Lalit Singh is the Chief Operating Officer at Udacity. Prior to joining Udacity, Lalit led the digital transformation of HPE’s software business from on-premise and disjointed systems to the seamless and scalable cloud and SaaS-based architecture. Lalit began his career at GE across leadership roles in Customer Service, Engineering and Lean Six Sigma. He holds a B.S. in Electronics Engineering from Lucknow University and MBA in Finance and Marketing from Indian School of Business, India.
Digital transformation is a concept that has become so mainstream it has morphed into a catch-all buzz phrase that, at best, is confusing. At its worst, it’s meaningless. Truth is, the idea is going to mean different things for different organizations. Think of digital transformation as being “in the eye of the beholder.”
Let’s agree on this much: It ultimately marks a radical rethinking of how an organization uses technology, processes, and people to evolve its business performance and eventually drive profitable growth and customer success.
But again, digital transformation can be a proxy for a wide range of innovations and strategies as organizations try to stay on the cutting edge. In fact, it can be as much about how individuals work and the cultures of organizations as it is about technology.
So, how ready is your company as you embark upon this complex undertaking?
There are some key areas that organizations must get right to ensure a successful digital transformation:
The word “innovation” gets overused these days. It’s an all-purpose word that leaders use to describe how they’re thinking about business in a forward-looking way to keep customers happy and the organization at the top of its game. There’s also no denying that building a culture of innovation is at the top of most corporate agendas.
The problem is one key group of stakeholders often gets left out when we talk about innovation.
This article on EdTech Evolution first appeared in BusinessWorld here.
There is no doubt that education is the key to transform lives. But now that we are living in the age of digital technologies, we are quickly getting accustomed to seeing education itself being transformed by leaps and bounds. The coming up of new-age players in the online education space has innovated both the nature and quality of education, and it is just the beginning of EdTech evolution.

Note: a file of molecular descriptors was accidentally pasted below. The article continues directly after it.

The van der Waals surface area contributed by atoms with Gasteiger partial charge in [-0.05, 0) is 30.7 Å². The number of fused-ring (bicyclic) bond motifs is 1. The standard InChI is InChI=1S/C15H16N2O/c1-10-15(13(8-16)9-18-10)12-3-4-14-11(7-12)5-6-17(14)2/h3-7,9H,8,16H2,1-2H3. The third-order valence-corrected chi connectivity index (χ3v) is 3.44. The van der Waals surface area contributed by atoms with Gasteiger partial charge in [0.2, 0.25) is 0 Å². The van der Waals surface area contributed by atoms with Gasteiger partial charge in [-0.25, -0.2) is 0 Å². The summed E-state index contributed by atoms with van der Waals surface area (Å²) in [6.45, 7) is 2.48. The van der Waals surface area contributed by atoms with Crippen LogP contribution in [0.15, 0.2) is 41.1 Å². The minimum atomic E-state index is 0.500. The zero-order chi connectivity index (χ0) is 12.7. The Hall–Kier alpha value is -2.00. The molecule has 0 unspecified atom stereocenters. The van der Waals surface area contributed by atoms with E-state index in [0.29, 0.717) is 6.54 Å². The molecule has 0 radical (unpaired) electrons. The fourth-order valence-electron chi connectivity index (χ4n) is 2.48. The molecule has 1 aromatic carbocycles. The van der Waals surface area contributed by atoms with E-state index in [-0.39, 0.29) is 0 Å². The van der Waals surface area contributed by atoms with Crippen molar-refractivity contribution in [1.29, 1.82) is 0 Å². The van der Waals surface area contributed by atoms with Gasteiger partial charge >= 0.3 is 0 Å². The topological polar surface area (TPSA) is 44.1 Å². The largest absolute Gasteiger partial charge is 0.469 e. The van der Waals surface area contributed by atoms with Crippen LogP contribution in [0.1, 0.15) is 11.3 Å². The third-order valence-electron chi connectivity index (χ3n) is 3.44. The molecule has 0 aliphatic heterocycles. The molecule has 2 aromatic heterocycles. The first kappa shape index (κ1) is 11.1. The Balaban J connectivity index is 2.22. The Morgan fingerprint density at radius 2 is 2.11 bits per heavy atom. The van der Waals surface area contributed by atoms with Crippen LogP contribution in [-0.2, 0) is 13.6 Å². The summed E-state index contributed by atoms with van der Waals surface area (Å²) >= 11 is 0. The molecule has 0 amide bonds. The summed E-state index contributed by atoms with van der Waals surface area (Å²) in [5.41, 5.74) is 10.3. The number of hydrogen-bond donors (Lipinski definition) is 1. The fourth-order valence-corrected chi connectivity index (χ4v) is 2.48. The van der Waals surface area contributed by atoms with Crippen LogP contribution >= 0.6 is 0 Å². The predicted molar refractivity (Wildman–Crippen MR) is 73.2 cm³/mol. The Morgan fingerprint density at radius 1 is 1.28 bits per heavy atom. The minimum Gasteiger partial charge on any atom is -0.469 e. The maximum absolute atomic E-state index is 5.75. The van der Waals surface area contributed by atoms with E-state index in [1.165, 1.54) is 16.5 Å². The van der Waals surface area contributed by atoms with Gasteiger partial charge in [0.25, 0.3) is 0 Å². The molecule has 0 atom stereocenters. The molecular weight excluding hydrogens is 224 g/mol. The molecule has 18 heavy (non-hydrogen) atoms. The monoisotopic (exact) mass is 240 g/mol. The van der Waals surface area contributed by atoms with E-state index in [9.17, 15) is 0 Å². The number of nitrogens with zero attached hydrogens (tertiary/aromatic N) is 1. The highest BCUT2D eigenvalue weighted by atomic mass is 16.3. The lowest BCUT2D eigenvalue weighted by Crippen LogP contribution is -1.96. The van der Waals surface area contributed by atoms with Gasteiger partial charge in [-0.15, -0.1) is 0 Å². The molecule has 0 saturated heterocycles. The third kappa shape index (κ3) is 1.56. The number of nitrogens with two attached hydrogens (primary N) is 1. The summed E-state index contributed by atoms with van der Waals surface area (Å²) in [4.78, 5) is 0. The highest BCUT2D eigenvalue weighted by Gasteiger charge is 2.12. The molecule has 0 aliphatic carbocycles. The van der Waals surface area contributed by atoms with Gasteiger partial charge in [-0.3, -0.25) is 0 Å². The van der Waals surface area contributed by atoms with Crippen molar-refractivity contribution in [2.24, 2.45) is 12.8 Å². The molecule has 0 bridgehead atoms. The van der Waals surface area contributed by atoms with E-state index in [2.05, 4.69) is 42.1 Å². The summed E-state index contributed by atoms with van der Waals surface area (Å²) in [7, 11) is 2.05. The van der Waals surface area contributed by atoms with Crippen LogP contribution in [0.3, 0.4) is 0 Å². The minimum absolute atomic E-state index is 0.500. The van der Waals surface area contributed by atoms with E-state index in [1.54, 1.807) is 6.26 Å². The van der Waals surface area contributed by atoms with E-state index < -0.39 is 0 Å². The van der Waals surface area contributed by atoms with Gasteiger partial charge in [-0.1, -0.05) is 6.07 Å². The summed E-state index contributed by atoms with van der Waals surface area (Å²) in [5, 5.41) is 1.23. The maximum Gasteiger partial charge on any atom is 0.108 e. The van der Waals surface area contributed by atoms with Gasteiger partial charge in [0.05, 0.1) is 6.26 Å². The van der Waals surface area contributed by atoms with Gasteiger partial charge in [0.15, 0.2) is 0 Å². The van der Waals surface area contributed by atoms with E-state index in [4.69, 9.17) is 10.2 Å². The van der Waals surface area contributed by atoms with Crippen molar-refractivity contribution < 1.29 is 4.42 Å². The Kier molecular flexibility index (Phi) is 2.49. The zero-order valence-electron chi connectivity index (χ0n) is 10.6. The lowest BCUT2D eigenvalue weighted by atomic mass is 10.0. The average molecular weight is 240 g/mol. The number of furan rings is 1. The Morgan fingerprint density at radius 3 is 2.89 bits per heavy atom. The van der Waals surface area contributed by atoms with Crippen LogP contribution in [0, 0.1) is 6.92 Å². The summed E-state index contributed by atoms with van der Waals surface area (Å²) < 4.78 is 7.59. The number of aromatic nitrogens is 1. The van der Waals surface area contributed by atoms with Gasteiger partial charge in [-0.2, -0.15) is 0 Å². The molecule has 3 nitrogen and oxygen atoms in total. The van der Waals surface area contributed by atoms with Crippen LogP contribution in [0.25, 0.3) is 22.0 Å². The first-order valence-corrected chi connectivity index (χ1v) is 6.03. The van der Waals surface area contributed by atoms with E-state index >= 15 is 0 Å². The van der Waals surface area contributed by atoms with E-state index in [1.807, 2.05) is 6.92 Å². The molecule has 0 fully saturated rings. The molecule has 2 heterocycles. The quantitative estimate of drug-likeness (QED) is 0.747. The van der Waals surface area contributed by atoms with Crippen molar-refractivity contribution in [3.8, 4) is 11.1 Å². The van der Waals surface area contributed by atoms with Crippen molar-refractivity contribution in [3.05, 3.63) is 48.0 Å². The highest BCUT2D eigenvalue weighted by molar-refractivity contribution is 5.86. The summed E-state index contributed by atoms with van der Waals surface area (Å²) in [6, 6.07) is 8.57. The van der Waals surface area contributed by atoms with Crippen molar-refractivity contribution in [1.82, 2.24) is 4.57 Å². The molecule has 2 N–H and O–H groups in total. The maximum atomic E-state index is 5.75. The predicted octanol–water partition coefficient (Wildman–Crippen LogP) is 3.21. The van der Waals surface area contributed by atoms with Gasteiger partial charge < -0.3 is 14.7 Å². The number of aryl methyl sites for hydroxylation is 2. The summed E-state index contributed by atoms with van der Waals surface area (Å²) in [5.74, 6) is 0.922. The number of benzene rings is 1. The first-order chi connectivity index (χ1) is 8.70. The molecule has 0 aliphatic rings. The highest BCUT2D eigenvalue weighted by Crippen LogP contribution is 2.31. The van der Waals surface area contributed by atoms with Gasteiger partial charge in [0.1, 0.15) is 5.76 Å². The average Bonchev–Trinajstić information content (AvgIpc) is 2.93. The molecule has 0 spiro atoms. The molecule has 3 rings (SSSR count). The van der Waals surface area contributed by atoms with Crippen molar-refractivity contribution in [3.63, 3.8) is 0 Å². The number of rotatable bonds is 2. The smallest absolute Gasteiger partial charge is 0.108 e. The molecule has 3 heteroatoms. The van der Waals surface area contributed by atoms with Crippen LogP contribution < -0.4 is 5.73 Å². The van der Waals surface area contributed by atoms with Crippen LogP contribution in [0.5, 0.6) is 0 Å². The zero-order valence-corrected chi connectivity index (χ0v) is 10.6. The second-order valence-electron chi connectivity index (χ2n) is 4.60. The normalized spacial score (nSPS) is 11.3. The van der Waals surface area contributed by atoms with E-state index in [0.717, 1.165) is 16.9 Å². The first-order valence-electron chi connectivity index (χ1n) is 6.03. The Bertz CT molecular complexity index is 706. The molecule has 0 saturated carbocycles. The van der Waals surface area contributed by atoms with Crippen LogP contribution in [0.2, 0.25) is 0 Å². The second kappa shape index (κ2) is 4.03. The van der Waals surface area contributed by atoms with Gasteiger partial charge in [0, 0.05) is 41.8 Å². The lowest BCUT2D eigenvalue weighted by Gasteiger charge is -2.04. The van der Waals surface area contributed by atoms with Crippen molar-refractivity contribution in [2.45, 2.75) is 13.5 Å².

It is no secret that digital transformation has been driving industry-wide disruptions for the past two decades, enabling businesses across sectors to achieve massive scale and growth. However, much of the economic potential still remains untouched by industries. As per MGI predictions, digitization holds the key to unlocking this potential, which will enable the global GDP to gain USD 13 trillion by 2030.
In fact, various industry leaders believe that technology education — forms the foundation of digital transformation — can help double the world’s GDP. Riding on the back of AI, Machine Learning, Cloud Computing, Data Science, SaaS, IoT – the next wave of transformation is certainly going to require ample upskilling and reskilling.
It is said that a rising tide raises all boats. To begin with, the transformation journey would be led by some sectors and the effects would then trickle down to other wheels of the economy. Here are some sectors which leading digital transformation:
Today, we are proud to announce our newest scholarship to expand students’ AI skills: the Intel® Edge AI Scholarship Program.
This new scholarship program, announced at the Intel AI Summit and the Future of Education and Workforce Summit in San Francisco, will empower professional developers interested in advanced learning, specifically deep learning and computer vision, to accelerate the development and deployment of high-performance computer vision and deep learning solutions. Computer vision and AI at the edge are becoming instrumental in powering everything from factory assembly lines and retail inventory management to hospital urgent care medical imaging equipment like X-ray and CAT scans. This program will teach fluency in some of the most cutting-edge technologies.
The most successful, fastest-growing companies are differentiated by one thing: they’ve transformed how their people learn and lead. This high-performing, maturing organizations encourage experimentation, iteration, and transparency to ensure new ideas are tested and outcomes are shared. According to a LinkedIn 2018 survey, employees are hungry for personal development opportunities at work: 94 percent of employees say they would stay at a company longer if it invested in their career but the number one reason employees feel they aren’t learning and upskilling is because they don’t have the time.
We’re witnessing incredible contradictions in the workplace. On one hand, an increasing number of jobs are being lost to intelligent automation. But at the same time, emerging technologies like artificial intelligence, machine learning, data science, and blockchain are also creating new roles that are going unfilled due to a severe skills shortage.